Oz and Beyond

Riley, Michael. Oz and Beyond: The Fantasy World of L. Frank Baum. University Press of Kansas, 1997. ISBN 0700609334, tp, $15.95.

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(This review originally appeared in Mythprint 36:4 (#205) in April 1999.)

Reviewed by David Bratman

Michael Riley has not written a book about Oz, and therein lies much of the unique value of what he has written. Oz and Beyond is a book about the children’s fantasy oeuvre of L. Frank Baum. The difference is that Baum is more than Oz, and Oz is more than Baum. Baum wrote The Wonderful Wizard of Oz intending just one more of his many children’s fantasies about magical realms and colorful characters, and The Land of Oz was intended as just a sequel. It was only afterwards that their popularity drew Baum slowly and reluctantly into his later role as The Royal Historian Of Oz.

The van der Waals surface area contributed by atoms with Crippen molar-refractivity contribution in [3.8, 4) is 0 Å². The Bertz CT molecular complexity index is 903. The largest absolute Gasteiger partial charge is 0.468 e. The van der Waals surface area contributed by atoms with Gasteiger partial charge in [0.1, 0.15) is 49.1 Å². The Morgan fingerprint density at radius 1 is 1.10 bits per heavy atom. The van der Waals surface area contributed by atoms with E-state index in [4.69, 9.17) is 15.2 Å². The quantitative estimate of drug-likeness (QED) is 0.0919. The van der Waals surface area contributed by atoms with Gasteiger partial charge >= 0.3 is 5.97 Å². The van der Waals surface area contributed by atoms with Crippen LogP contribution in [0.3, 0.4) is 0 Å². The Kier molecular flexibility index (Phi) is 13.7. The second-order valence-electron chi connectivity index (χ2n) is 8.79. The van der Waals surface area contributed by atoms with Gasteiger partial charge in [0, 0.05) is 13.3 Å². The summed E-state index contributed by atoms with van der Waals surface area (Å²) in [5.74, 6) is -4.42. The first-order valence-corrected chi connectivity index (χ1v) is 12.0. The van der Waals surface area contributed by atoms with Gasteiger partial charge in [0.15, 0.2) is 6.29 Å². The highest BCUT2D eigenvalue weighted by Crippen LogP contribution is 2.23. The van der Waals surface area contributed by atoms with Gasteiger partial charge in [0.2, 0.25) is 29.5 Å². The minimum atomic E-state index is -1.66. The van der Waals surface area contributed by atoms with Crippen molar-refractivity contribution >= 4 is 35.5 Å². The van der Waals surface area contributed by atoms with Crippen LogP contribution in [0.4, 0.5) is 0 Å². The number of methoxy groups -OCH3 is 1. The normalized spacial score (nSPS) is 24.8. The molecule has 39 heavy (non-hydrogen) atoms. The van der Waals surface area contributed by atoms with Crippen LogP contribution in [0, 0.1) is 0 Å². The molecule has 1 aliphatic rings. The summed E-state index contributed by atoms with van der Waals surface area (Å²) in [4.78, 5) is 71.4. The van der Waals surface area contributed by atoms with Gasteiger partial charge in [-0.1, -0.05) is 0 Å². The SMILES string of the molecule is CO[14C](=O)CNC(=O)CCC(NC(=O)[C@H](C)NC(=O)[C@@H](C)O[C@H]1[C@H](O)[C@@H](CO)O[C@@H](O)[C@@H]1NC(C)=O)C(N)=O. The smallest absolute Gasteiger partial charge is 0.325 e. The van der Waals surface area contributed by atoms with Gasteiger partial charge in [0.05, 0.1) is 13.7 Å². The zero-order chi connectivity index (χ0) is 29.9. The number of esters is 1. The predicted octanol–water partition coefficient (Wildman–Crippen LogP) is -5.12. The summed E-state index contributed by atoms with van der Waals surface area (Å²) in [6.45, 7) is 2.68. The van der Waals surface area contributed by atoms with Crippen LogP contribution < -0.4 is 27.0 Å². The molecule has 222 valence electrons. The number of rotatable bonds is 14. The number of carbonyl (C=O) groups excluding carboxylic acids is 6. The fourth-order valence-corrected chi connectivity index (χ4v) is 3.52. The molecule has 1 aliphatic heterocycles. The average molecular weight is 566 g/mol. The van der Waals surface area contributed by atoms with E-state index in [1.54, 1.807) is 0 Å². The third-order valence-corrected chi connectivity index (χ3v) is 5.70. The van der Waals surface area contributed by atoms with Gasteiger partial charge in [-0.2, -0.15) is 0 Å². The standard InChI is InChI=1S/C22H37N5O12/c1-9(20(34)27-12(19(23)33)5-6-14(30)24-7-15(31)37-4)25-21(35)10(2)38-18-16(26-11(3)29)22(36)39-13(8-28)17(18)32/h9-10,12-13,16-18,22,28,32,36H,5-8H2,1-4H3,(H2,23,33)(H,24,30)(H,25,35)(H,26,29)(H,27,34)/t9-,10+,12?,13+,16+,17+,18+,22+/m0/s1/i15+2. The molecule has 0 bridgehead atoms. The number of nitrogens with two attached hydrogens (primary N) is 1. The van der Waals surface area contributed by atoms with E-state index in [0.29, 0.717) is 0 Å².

Riley puts the Oz books in the context of Baum’s other fantasies, showing how all the books display their author’s interests and concerns, but he does not waste much space on finding elaborate implausible allegories: he is interested in the books as they are. He devotes much attention to consistency between the Oz books, for instance the role of colors in the Emerald City and the four kingdoms, showing where Baum’s conceptions changed over time, and where he simply didn’t give a hoot about keeping his creation straight. And only in a final chapter, putting the matter firmly in its proper context of “what happened afterwards,” does Riley deal with the usual concern of Oz devotees, Oz as an overarching place and concept, one which bears more fingerprints of Ruth Plumly Thompson than it does of L. Frank Baum. Throughout the book, however, Riley addresses the effect on Baum’s work of his collaborations with illustrators, W.W. Denslow no less than John R. Neill. It’s a sober, thoughtful book, yet written with enthusiasm, which can be appreciated by the general fantasy reader as much if not more than by the Ozophile.

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